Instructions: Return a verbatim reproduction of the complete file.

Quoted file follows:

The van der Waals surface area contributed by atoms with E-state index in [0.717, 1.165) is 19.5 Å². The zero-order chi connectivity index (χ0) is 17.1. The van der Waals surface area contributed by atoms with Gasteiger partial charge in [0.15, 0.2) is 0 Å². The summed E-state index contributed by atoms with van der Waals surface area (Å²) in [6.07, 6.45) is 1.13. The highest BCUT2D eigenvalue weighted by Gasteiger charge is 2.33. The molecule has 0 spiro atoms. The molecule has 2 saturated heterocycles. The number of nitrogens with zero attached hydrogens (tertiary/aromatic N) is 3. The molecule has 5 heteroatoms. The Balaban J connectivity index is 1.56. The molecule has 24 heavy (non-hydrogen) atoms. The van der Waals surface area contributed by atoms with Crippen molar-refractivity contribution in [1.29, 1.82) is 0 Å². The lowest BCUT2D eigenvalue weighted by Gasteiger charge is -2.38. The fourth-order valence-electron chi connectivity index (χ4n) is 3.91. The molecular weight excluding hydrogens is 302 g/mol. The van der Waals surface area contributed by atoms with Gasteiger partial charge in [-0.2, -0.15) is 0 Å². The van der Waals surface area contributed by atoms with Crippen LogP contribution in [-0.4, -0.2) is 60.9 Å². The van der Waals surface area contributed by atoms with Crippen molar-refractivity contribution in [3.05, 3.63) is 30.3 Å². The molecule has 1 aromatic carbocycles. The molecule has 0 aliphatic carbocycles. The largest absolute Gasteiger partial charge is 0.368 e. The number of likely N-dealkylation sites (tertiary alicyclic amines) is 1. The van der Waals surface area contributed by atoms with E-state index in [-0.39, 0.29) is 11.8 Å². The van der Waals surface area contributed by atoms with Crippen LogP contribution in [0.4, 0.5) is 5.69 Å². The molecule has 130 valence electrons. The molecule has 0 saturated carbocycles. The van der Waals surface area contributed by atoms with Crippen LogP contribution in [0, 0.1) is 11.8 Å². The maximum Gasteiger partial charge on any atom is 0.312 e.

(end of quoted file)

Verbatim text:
The van der Waals surface area contributed by atoms with E-state index in [0.717, 1.165) is 19.5 Å². The zero-order chi connectivity index (χ0) is 17.1. The van der Waals surface area contributed by atoms with Gasteiger partial charge in [0.15, 0.2) is 0 Å². The summed E-state index contributed by atoms with van der Waals surface area (Å²) in [6.07, 6.45) is 1.13. The highest BCUT2D eigenvalue weighted by Gasteiger charge is 2.33. The molecule has 0 spiro atoms. The molecule has 2 saturated heterocycles. The number of nitrogens with zero attached hydrogens (tertiary/aromatic N) is 3. The molecule has 5 heteroatoms. The Balaban J connectivity index is 1.56. The molecule has 24 heavy (non-hydrogen) atoms. The van der Waals surface area contributed by atoms with Crippen molar-refractivity contribution in [1.29, 1.82) is 0 Å². The lowest BCUT2D eigenvalue weighted by Gasteiger charge is -2.38. The fourth-order valence-electron chi connectivity index (χ4n) is 3.91. The molecular weight excluding hydrogens is 302 g/mol. The van der Waals surface area contributed by atoms with Gasteiger partial charge in [-0.2, -0.15) is 0 Å². The van der Waals surface area contributed by atoms with Crippen LogP contribution in [-0.4, -0.2) is 60.9 Å². The van der Waals surface area contributed by atoms with Crippen molar-refractivity contribution in [3.05, 3.63) is 30.3 Å². The molecule has 1 aromatic carbocycles. The molecule has 0 aliphatic carbocycles. The largest absolute Gasteiger partial charge is 0.368 e. The number of likely N-dealkylation sites (tertiary alicyclic amines) is 1. The van der Waals surface area contributed by atoms with E-state index in [-0.39, 0.29) is 11.8 Å². The van der Waals surface area contributed by atoms with Crippen LogP contribution in [0.4, 0.5) is 5.69 Å². The molecule has 130 valence electrons. The molecule has 0 saturated carbocycles. The van der Waals surface area contributed by atoms with Crippen LogP contribution in [0, 0.1) is 11.8 Å². The maximum Gasteiger partial charge on any atom is 0.312 e.